Counseling services

Godfrey Aganza, a student, is one of the clients about to undergo the ‘cut’ at Bbale health Centre IV where the mobile clinic is packed. The 18 year old first undergoes counseling in a tent adjacent it.

In here, they discuss STDs, HIV/AIDS, family planning and general health education. They also undergo a series of counseling sessions about all of the risks and benefits of medical male circumcision.

The commonest question among clients is if there is pain during erection after circumcision and the most widely held myth is that circumcision is a family planning method, said Isaac Kasozi a counselor at the site.

The men must also pass both a basic physical and a written test examination to tests their understanding on the issues raised during the counseling sessions and in the education materials.

One of the questions is; for how long do you need to abstain after circumcision. There are multiple choices but the right answer is 42 days to abstain from sex even after the wound heals.

Those who fail this pre-service test are put on a one to one training until they pass it because it is a prerequisite to help them understand what circumcision means.

The men also have to undergo an HIV test but picking the results is optional. Fortunately, said Masaba, all of them want to know their results and most of them are negative.

The few who do not qualify have; a heart problem, allergy to medicines used at the clinic, are on drugs or have congenital abnormalities on the penis- like the position of the urethra-these are referred to a specialist, said Masaba.

After counseling, Aganza moves with his file to the next tent where they take his records and he consents to the surgery. Consenting age is 18, below that (up to 15 years) they assent and a parent comes over to consent.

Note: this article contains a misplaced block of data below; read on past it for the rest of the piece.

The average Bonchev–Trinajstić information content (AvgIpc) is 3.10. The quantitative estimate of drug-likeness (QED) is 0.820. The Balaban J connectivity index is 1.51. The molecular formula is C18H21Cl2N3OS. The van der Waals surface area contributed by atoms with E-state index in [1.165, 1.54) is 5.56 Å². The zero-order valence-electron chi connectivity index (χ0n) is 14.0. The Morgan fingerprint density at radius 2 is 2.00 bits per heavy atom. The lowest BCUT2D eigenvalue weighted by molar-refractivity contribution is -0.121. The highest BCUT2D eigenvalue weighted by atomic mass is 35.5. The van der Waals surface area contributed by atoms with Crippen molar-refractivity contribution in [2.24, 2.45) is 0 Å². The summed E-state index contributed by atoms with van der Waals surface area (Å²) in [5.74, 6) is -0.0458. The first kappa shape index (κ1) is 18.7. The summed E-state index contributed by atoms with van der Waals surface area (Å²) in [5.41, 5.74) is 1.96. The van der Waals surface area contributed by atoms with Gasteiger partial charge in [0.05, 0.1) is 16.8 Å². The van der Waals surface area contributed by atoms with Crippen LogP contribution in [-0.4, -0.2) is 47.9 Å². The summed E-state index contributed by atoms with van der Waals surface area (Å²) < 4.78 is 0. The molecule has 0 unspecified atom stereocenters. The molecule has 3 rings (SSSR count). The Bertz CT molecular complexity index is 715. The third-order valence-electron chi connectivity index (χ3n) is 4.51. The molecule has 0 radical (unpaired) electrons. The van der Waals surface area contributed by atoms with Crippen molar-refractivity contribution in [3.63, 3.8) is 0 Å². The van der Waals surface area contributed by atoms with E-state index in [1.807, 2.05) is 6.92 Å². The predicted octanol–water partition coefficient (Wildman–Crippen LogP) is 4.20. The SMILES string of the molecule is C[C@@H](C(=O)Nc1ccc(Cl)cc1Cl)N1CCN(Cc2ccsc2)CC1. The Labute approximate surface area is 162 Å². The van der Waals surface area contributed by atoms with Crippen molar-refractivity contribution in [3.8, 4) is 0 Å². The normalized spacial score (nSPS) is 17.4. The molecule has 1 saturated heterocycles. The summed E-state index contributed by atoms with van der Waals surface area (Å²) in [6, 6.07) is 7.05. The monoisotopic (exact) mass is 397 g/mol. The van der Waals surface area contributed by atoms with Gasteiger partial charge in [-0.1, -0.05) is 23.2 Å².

The average age is 15-35 years.

Aganza later emerges from a tent in a green theatre gown. He joins other men waiting to enter the mobile clinic, which takes two at ago.

The mood is jovial with jokes and laughter. But some are visibly frightened. Asked why they chose to circumcise; ‘to reduce STDs, to have better sex, my wife demanded for it, my penis is too big, you become efficient, it is easier and faster to put on a condom’ are some of the answers.

Most of them knew about the free service from a friend. But MUWRP conducts community sensitizations on circumcision with local political, religious and opinion leaders for each site. They also place loud speakers at market places, use community radio stations and centrally located billboard.

The mobile clinic is parked at a central referral and the patients are followed up after surgery. The come back for follow up visits on day 7 and day 30 to ensure that their wound has healed completely.

“When we leave a place there should be referral. MMC is not an isolated programme it is the activity of the ministry of health,” said Masaba.

“I was pricked (for sterilized) then felt nothing. They just told me they had finished. Cutting took only about 5 minutes,” said Aganza ready to go home.

Asked why they chose to circumcise; ‘to reduce STDs, to have better sex, my wife demanded for it, my penis is too big, you become efficient, it is easier and faster to put on a condom’ are some of the answers.